Whenever the economy slowed, a quick remedy to regain pace was to make banks lend more. It helped businesses expand and consumers buy more, driving up demand for goods and services. Now, however, banks’ headroom to lend has been limited by a mountain of non-performing assets (NPAs).
The pandemic has made things worse. Sectors like travel, tourism and retail are severely affected. And bad loans across the system are expected to spike. The latest financial stability report by the Reserve Bank of India says the bad loan ratio is likely to hit a 23-year high. “The gross NPA ratio of all scheduled commercial banks may increase from 7.5 per cent in September 2020 to 13.5 per cent by September 2021 under the baseline scenario; the ratio may escalate to 14.8 per cent under a severe stress scenario,” it says.
Finance Minister Nirmala Sitharaman has a plan for stopping bad loans from dragging the entire sector down—create a bad bank. A bad bank is essentially an institution that purchases NPAs from banks, restructures them and then sells them. It can save banks the trouble of dealing with toxic assets and help them focus on their more important role of lending.
The government has been toying with the idea, but Sitharaman’s announcement in the budget was the first solid step towards it. She proposed that an asset reconstruction company (ARC) and asset management company (AMC) would be set up to consolidate and take over the existing stress debt and then manage and dispose of the assets to alternative investment funds and other potential investors for eventual value realisation. “The solution is coming out of the banks themselves,” she told THE WEEK. “They agreed to give a formulation to form something like a holding company, cull out all the bad assets and put them into the holding company and that holding company will do the job, which banks don’t have the wherewithal to deal with.”
The Indian Bank Association had proposed the creation of a bad bank. “Taking over the bad loans reduces the provisioning requirements and enhances the ability of the banks to lend to productive sectors,” said IBA’s chairman Rajkiran Rai.
An asset management company, in partnership with an asset reconstruction company, could take over stressed assets from banks. The AMC would conduct the operational turnaround of the assets and create value. In a sense, it would be the market maker and would ensure fair price and recovery of the stressed assets. This AMC is being set up so that AIF (alternative investment funds) can participate, which will facilitate ARC for purchase of the NPA and transfer the risk of those instruments from the banks and financial institutions to the AIF on a larger scale. The government has indicated that NPAs worth about 02 lakh crore would be absorbed by the bad bank, although detailed guidelines are still awaited.
The proposed bad bank is not the first such entity in India. Several private asset reconstruction companies already exist and they have acquired stressed assets worth 03.8 lakh crore as of June 2019, according to the RBI.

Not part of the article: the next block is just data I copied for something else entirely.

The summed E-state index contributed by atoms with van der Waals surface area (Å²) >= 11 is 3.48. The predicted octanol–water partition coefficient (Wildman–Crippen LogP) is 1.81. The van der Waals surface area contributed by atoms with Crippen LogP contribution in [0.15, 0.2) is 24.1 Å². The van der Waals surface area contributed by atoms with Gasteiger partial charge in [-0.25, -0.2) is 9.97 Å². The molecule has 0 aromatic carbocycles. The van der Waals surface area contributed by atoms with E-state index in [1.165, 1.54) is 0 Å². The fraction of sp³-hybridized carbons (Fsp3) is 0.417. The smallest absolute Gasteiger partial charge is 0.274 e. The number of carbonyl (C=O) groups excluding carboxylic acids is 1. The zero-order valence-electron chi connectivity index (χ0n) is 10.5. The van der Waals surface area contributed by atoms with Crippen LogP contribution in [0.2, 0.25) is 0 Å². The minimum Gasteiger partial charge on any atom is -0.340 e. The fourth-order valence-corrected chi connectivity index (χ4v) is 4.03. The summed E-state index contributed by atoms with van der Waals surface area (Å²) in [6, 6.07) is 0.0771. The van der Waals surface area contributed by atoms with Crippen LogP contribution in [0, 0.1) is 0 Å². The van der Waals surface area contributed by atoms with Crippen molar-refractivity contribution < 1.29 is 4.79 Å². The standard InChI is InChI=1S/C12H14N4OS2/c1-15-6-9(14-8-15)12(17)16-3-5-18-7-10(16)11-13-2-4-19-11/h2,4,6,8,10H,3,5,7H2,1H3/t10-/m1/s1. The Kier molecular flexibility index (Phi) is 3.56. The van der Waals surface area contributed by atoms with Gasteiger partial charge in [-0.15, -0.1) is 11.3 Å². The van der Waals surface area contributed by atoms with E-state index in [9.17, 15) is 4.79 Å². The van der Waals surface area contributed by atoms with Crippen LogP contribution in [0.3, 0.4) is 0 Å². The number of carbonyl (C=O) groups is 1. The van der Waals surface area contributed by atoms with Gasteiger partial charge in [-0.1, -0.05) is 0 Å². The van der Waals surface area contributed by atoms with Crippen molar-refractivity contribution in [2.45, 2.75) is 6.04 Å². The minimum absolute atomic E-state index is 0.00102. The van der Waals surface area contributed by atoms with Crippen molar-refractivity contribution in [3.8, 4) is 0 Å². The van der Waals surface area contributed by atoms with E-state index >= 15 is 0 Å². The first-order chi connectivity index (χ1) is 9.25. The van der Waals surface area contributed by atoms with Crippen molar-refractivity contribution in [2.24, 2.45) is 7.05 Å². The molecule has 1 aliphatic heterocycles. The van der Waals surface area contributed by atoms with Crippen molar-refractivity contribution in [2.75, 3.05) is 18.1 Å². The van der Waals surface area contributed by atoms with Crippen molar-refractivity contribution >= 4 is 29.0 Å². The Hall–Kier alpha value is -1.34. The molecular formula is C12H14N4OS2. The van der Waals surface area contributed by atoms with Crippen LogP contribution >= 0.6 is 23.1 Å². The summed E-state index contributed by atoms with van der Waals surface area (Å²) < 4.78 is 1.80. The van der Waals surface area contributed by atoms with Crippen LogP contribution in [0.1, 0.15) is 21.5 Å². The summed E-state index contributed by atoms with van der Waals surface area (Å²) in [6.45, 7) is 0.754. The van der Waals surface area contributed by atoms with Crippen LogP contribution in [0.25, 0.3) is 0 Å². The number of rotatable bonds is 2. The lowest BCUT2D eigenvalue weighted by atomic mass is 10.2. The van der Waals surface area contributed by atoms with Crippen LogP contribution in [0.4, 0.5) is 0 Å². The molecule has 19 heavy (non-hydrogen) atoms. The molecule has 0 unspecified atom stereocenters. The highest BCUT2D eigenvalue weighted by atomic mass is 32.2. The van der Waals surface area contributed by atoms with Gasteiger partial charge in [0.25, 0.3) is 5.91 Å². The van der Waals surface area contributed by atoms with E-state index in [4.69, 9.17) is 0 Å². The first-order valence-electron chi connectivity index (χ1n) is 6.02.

Dinesh Kumar Khara, chairman of State Bank of India, said he was hopeful that the new ARC, as well as the existing ones, would succeed now that there was an entire resolution ecosystem, including resolution professionals, that was available following the implementation of the bankruptcy code. “Once this kind of ecosystem is available and they start taking advantage of the ecosystem and start churning the asset, the existing ARCs also will find a new model and it will go a long way in terms of salvaging the bad assets and channelise the precious capital,” said Khara.
Most experts agree that a bad bank was the need of the hour. Veena Sivaramakrishnan, partner at Shardul Amarchand Mangaldas’s banking and finance and insolvency and bankruptcy practice, said while the setting up of the AMC would facilitate the purchase of stressed assets and transfer of risk from the banks, some clarity would be needed on the sale of stressed assets to the AMC. Earlier banks could sell NPAs only to other banks, NBFCs and ARCs.
Some experts are of the opinion that the government not planning any equity investment in the new entity (it will be funded by banks) might not be the best way forward. “In a best case scenario, where this bad bank could have been capitalised by the government and we could have bought the assets on a cash basis, would have been the optimum solution,” said Prakash Agarwal, head of financial institutions at India Ratings and Research.
The government has in the past tried something similar when a Stressed Assets Stabilisation Fund was created to take over non-performing assets from the erstwhile Industrial Development Bank of India. However, this exercise was not very successful as SASF was able to recover just around half of the Rs9,000 crore in aggregate loans that were transferred to the fund, according to a 2014 audit report by Comptroller and Auditor General of India.
Former RBI governor Raghuram Rajan and former deputy governor Viral Acharya, in a paper written last year, cited the IDBI experience and felt caution was warranted. “The bad bank is no solution if it simply transfers bad loans from one government-owned entity to another without changing the incentives to make bad loans at the seller or improving the ability to collect at the buyer,” they argued.
Analysts say that a partial stress reduction may not make PSBs stronger. “A partial stress-removal cannot make these banks good as they are in need of radical institutional/governance reforms, apart from privatisation,” said Anand Dama, research analyst at Emkay Global Financial Services. “Further, the success of ARC/resolution of assets will be important, as the IDBI-SASF experience and other similar ARCs outside India have not been inspiring confidence.”